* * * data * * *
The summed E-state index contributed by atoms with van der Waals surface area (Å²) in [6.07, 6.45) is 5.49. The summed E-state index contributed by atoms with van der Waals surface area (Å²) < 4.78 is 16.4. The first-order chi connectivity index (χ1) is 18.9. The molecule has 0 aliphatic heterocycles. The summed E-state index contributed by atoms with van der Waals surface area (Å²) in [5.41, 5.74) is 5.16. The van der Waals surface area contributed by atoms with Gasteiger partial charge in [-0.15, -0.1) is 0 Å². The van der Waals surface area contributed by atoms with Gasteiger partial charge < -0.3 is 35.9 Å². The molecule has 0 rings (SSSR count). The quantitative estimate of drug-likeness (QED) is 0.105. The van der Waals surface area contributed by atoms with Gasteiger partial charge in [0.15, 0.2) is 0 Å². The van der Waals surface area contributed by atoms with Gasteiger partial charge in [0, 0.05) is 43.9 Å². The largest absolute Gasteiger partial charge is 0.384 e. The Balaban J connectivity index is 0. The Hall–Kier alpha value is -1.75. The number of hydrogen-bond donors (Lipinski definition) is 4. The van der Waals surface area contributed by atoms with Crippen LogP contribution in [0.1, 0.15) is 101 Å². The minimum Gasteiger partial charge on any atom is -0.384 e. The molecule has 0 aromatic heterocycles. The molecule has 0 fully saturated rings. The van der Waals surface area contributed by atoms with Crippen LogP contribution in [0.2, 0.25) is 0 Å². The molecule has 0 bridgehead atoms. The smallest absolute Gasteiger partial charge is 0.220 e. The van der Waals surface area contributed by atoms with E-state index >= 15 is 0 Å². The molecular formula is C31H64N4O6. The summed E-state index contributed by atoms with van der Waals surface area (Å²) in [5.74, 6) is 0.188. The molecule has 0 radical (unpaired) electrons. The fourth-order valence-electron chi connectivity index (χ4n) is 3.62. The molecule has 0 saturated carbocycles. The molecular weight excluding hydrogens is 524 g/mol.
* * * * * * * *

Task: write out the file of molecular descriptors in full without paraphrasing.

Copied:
The summed E-state index contributed by atoms with van der Waals surface area (Å²) in [6.07, 6.45) is 5.49. The summed E-state index contributed by atoms with van der Waals surface area (Å²) < 4.78 is 16.4. The first-order chi connectivity index (χ1) is 18.9. The molecule has 0 aliphatic heterocycles. The summed E-state index contributed by atoms with van der Waals surface area (Å²) in [5.41, 5.74) is 5.16. The van der Waals surface area contributed by atoms with Gasteiger partial charge in [-0.15, -0.1) is 0 Å². The van der Waals surface area contributed by atoms with Gasteiger partial charge < -0.3 is 35.9 Å². The molecule has 0 rings (SSSR count). The quantitative estimate of drug-likeness (QED) is 0.105. The van der Waals surface area contributed by atoms with Gasteiger partial charge in [0.15, 0.2) is 0 Å². The van der Waals surface area contributed by atoms with Gasteiger partial charge in [0, 0.05) is 43.9 Å². The largest absolute Gasteiger partial charge is 0.384 e. The Balaban J connectivity index is 0. The Hall–Kier alpha value is -1.75. The number of hydrogen-bond donors (Lipinski definition) is 4. The van der Waals surface area contributed by atoms with Crippen LogP contribution in [0.1, 0.15) is 101 Å². The minimum Gasteiger partial charge on any atom is -0.384 e. The molecule has 0 aromatic heterocycles. The molecule has 0 fully saturated rings. The van der Waals surface area contributed by atoms with Crippen LogP contribution in [0.2, 0.25) is 0 Å². The molecule has 0 bridgehead atoms. The smallest absolute Gasteiger partial charge is 0.220 e. The van der Waals surface area contributed by atoms with E-state index >= 15 is 0 Å². The molecular formula is C31H64N4O6. The summed E-state index contributed by atoms with van der Waals surface area (Å²) in [5.74, 6) is 0.188. The molecule has 0 radical (unpaired) electrons. The fourth-order valence-electron chi connectivity index (χ4n) is 3.62. The molecule has 0 saturated carbocycles. The molecular weight excluding hydrogens is 524 g/mol.